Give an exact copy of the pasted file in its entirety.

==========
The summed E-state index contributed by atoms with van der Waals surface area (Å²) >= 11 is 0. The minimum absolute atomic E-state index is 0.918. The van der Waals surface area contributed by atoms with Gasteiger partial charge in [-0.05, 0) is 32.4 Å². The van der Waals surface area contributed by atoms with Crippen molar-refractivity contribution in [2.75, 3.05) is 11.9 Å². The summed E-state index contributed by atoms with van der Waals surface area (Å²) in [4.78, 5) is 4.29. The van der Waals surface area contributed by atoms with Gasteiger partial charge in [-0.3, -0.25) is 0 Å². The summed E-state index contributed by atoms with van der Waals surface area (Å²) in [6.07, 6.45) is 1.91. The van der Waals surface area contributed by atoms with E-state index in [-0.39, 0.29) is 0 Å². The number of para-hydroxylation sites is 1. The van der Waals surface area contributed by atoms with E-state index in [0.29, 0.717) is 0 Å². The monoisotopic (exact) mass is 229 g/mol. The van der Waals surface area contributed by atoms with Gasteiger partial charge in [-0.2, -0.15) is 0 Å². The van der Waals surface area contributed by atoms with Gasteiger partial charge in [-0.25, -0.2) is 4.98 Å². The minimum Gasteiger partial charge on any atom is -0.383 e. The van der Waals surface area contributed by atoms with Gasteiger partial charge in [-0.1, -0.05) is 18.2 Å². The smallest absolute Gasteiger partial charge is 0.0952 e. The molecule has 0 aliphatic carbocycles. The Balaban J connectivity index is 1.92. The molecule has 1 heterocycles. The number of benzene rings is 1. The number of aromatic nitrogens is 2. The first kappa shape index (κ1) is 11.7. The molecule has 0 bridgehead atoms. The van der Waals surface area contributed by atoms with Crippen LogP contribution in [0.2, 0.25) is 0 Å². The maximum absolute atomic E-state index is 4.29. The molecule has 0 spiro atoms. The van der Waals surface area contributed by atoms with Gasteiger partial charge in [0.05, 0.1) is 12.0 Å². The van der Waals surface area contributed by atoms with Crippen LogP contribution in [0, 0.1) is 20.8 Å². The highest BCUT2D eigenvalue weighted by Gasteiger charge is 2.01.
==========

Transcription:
The summed E-state index contributed by atoms with van der Waals surface area (Å²) >= 11 is 0. The minimum absolute atomic E-state index is 0.918. The van der Waals surface area contributed by atoms with Gasteiger partial charge in [-0.05, 0) is 32.4 Å². The van der Waals surface area contributed by atoms with Crippen molar-refractivity contribution in [2.75, 3.05) is 11.9 Å². The summed E-state index contributed by atoms with van der Waals surface area (Å²) in [4.78, 5) is 4.29. The van der Waals surface area contributed by atoms with Gasteiger partial charge in [-0.3, -0.25) is 0 Å². The summed E-state index contributed by atoms with van der Waals surface area (Å²) in [6.07, 6.45) is 1.91. The van der Waals surface area contributed by atoms with E-state index in [-0.39, 0.29) is 0 Å². The number of para-hydroxylation sites is 1. The van der Waals surface area contributed by atoms with E-state index in [0.29, 0.717) is 0 Å². The monoisotopic (exact) mass is 229 g/mol. The van der Waals surface area contributed by atoms with Gasteiger partial charge in [-0.2, -0.15) is 0 Å². The van der Waals surface area contributed by atoms with Gasteiger partial charge in [-0.25, -0.2) is 4.98 Å². The minimum Gasteiger partial charge on any atom is -0.383 e. The van der Waals surface area contributed by atoms with Gasteiger partial charge in [-0.1, -0.05) is 18.2 Å². The smallest absolute Gasteiger partial charge is 0.0952 e. The molecule has 0 aliphatic carbocycles. The Balaban J connectivity index is 1.92. The molecule has 1 heterocycles. The number of benzene rings is 1. The number of aromatic nitrogens is 2. The first kappa shape index (κ1) is 11.7. The molecule has 0 bridgehead atoms. The van der Waals surface area contributed by atoms with Crippen LogP contribution in [0.2, 0.25) is 0 Å². The maximum absolute atomic E-state index is 4.29. The molecule has 0 spiro atoms. The van der Waals surface area contributed by atoms with Gasteiger partial charge in [0.05, 0.1) is 12.0 Å². The van der Waals surface area contributed by atoms with Crippen LogP contribution in [0, 0.1) is 20.8 Å². The highest BCUT2D eigenvalue weighted by Gasteiger charge is 2.01.